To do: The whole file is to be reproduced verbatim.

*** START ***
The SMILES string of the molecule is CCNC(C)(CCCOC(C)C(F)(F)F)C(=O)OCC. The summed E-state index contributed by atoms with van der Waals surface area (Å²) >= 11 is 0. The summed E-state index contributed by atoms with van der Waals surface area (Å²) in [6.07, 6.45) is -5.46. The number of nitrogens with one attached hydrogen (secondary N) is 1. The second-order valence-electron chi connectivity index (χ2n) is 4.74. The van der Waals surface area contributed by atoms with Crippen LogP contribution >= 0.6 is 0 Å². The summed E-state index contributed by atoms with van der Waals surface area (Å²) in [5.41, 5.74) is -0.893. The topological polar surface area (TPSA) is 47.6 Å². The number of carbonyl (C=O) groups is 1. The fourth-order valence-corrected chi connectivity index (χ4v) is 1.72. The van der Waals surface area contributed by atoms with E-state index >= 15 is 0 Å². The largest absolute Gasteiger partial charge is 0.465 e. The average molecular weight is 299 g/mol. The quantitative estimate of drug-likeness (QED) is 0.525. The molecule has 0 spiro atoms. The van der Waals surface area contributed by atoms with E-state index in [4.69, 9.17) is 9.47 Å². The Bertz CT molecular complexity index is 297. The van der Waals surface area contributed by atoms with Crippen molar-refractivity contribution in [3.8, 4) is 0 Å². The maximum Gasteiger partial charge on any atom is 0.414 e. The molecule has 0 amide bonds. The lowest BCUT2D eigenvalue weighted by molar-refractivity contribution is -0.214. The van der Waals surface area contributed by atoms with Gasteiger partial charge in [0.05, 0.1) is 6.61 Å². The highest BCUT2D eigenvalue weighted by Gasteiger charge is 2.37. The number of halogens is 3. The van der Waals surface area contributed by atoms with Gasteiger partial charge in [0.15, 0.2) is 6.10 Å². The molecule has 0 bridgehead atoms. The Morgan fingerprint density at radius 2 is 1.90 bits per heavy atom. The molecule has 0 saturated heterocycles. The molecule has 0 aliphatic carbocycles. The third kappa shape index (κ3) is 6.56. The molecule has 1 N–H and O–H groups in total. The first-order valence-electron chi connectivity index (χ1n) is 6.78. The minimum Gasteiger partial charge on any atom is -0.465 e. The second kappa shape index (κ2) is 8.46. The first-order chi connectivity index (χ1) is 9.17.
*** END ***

The SMILES string of the molecule is CCNC(C)(CCCOC(C)C(F)(F)F)C(=O)OCC. The summed E-state index contributed by atoms with van der Waals surface area (Å²) >= 11 is 0. The summed E-state index contributed by atoms with van der Waals surface area (Å²) in [6.07, 6.45) is -5.46. The number of nitrogens with one attached hydrogen (secondary N) is 1. The second-order valence-electron chi connectivity index (χ2n) is 4.74. The van der Waals surface area contributed by atoms with Crippen LogP contribution >= 0.6 is 0 Å². The summed E-state index contributed by atoms with van der Waals surface area (Å²) in [5.41, 5.74) is -0.893. The topological polar surface area (TPSA) is 47.6 Å². The number of carbonyl (C=O) groups is 1. The fourth-order valence-corrected chi connectivity index (χ4v) is 1.72. The van der Waals surface area contributed by atoms with E-state index >= 15 is 0 Å². The largest absolute Gasteiger partial charge is 0.465 e. The average molecular weight is 299 g/mol. The quantitative estimate of drug-likeness (QED) is 0.525. The molecule has 0 spiro atoms. The van der Waals surface area contributed by atoms with E-state index in [4.69, 9.17) is 9.47 Å². The Bertz CT molecular complexity index is 297. The van der Waals surface area contributed by atoms with Crippen molar-refractivity contribution in [3.8, 4) is 0 Å². The maximum Gasteiger partial charge on any atom is 0.414 e. The molecule has 0 amide bonds. The lowest BCUT2D eigenvalue weighted by molar-refractivity contribution is -0.214. The van der Waals surface area contributed by atoms with Gasteiger partial charge in [0.05, 0.1) is 6.61 Å². The highest BCUT2D eigenvalue weighted by Gasteiger charge is 2.37. The number of halogens is 3. The van der Waals surface area contributed by atoms with Gasteiger partial charge in [0.15, 0.2) is 6.10 Å². The molecule has 0 bridgehead atoms. The Morgan fingerprint density at radius 2 is 1.90 bits per heavy atom. The molecule has 0 saturated heterocycles. The molecule has 0 aliphatic carbocycles. The third kappa shape index (κ3) is 6.56. The molecule has 1 N–H and O–H groups in total. The first-order valence-electron chi connectivity index (χ1n) is 6.78. The minimum Gasteiger partial charge on any atom is -0.465 e. The second kappa shape index (κ2) is 8.46. The first-order chi connectivity index (χ1) is 9.17.